Like Raskar’s early interest in graphics, the multiflash camera had its roots in a seminal pop-culture fusion of computer animation and film: the 1985 video of the song “Take on Me” by the Norwegian band A-Ha. To convert live-action film into animated line drawings, the video’s producers used a technique called rotoscoping, which had been around for decades, but which 1980s computer technology was making much more practical.

“During my PhD, I sent an email to my whole research group saying, ‘We should be creating cool videos that look like A-Ha,’” Raskar says. “And they all kind of ignored me, saying, ‘Hey, you are a new immigrant. This is a 15-year-old video.’”

Raskar got some measure of vindication, however, when he demonstrated his multiflash-camera system at Siggraph, the premier computer graphics conference, and his display booth received a visit from Michael Patterson, the A-Ha video’s animator. “We were showing the live output of people dancing and so on,” Raskar says. “He said, ‘That’s impossible. It used to take us an hour to just do one frame.’”

The multiflash camera, Raskar says, is now the subject of a large development project at Mitsubishi, as is another of his MERL prototypes, a camera whose shutter closes several times during a single exposure, which makes it much easier to computationally remove blur from the resulting photo. Yet a third project, a low-cost version of the type of dome-shaped interactive display system used for flight simulators, was, he says, one of the few MERL research projects to yield an original commercial product.

But while he was at MERL, Raskar had dreamed up two projects that were even more ambitious, and they’re the ones that brought him to the Media Lab. One is a camera that can see around corners: It bounces ultrashort bursts of laser light off a rigid surface — the wall opposite an open door, for instance — at several different angles and measures the time it takes the light to return to the camera. Raskar’s Media Lab research group has shown how to use that information to piece together 3-D images of objects beyond the camera’s line of sight. But in order to measure the time of flight of particles of light, Raskar’s group and that of Moungi Bawendi, the Lester Wolfe Professor in Chemistry at MIT, had to develop a camera that can take a trillion exposures a second. In another ongoing project, Raskar and his colleagues have used that camera to capture video of a single pulse of light traveling through a one-liter Coke bottle.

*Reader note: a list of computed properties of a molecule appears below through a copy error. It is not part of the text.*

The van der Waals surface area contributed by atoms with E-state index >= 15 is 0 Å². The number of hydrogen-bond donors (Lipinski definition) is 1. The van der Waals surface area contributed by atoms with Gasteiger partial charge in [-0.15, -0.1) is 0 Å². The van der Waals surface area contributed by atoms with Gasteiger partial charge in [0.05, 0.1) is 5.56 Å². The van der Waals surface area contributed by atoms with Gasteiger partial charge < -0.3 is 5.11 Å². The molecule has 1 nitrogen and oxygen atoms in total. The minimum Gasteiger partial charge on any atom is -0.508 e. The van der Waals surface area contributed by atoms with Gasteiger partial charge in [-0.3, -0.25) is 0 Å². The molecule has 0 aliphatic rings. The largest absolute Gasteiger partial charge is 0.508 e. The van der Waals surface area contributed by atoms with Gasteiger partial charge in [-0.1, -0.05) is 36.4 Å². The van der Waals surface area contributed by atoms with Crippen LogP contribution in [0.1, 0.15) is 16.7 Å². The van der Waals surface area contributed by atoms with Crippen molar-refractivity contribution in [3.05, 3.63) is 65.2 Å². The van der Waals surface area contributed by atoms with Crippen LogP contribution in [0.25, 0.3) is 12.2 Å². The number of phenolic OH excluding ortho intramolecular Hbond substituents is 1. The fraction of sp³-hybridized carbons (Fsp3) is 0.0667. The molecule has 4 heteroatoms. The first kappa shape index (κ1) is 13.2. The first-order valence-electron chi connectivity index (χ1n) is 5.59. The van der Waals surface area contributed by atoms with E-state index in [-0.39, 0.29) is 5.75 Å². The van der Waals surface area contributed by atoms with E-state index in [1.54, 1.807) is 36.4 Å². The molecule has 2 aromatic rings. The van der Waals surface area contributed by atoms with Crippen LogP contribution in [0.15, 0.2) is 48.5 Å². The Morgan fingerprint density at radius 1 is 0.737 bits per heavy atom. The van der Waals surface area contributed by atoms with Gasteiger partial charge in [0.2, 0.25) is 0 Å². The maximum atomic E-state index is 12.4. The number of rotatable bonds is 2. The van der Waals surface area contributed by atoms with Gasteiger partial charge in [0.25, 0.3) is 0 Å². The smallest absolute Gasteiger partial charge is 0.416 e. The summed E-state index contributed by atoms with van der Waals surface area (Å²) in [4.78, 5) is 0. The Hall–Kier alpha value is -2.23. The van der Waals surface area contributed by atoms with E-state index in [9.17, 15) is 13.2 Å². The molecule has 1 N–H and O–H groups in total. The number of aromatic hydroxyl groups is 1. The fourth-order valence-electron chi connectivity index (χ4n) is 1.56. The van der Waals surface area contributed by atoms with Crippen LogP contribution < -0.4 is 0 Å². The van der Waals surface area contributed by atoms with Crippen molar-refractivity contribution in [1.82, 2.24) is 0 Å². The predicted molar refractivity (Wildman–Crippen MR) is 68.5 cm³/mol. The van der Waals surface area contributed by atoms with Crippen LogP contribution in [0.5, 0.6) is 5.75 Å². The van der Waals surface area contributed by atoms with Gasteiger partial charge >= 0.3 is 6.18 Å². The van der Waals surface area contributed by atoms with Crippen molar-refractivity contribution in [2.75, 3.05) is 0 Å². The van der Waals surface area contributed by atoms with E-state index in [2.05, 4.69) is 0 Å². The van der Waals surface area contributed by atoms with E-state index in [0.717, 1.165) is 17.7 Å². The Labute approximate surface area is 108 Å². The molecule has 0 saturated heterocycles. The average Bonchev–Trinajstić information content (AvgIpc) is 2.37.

Raskar’s other central long-term project is the development of a garment studded with sensors and actuators (electromechanical muscles) that can not only gauge the wearer’s motions during some physical task — such as practicing a golf swing or doing physical therapy following a stroke — but actually nudges him or her toward the proper execution. To Raskar’s surprise, progress on that project has been slower than on the camera that sees around corners.

But in the meantime, his Media Lab research group has produced a dizzying array of innovative systems that combine novel optics with novel algorithms, among them an LED bar code that holds thousands of times as much information as a conventional bar code but can be read at a distance of 13 feet; a computer display that is itself a camera capable of capturing three-dimensional data; a more energy-efficient and realistic glasses-free 3-D display; and a simple test for cataracts that can clip on onto a cell phone.

“I’ve done more in the last three years since I came here than I did in the previous 10 years,” Raskar says. “Creative freedom is very intoxicating.”

3 Questions with Ramesh Raskar
Video: Melanie Gonick